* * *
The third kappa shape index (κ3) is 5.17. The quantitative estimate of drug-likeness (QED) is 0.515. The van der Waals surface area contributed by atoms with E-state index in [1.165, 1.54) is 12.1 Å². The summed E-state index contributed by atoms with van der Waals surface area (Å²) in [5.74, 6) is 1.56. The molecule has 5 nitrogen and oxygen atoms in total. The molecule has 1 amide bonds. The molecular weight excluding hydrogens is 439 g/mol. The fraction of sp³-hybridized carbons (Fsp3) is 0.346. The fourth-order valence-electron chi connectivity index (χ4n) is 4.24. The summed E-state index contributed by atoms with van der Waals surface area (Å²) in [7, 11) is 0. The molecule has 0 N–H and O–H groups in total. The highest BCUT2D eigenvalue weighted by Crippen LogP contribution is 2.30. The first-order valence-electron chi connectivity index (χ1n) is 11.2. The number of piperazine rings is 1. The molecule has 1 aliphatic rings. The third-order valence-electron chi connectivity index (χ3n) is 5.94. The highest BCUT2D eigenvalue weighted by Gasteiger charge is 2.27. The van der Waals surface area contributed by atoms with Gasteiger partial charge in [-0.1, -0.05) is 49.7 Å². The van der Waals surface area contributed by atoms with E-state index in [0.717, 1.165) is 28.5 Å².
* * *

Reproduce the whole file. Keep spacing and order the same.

The third kappa shape index (κ3) is 5.17. The quantitative estimate of drug-likeness (QED) is 0.515. The van der Waals surface area contributed by atoms with E-state index in [1.165, 1.54) is 12.1 Å². The summed E-state index contributed by atoms with van der Waals surface area (Å²) in [5.74, 6) is 1.56. The molecule has 5 nitrogen and oxygen atoms in total. The molecule has 1 amide bonds. The molecular weight excluding hydrogens is 439 g/mol. The fraction of sp³-hybridized carbons (Fsp3) is 0.346. The fourth-order valence-electron chi connectivity index (χ4n) is 4.24. The summed E-state index contributed by atoms with van der Waals surface area (Å²) in [7, 11) is 0. The molecule has 0 N–H and O–H groups in total. The highest BCUT2D eigenvalue weighted by Crippen LogP contribution is 2.30. The first-order valence-electron chi connectivity index (χ1n) is 11.2. The number of piperazine rings is 1. The molecule has 1 aliphatic rings. The third-order valence-electron chi connectivity index (χ3n) is 5.94. The highest BCUT2D eigenvalue weighted by Gasteiger charge is 2.27. The van der Waals surface area contributed by atoms with Gasteiger partial charge in [-0.1, -0.05) is 49.7 Å². The van der Waals surface area contributed by atoms with E-state index in [0.717, 1.165) is 28.5 Å².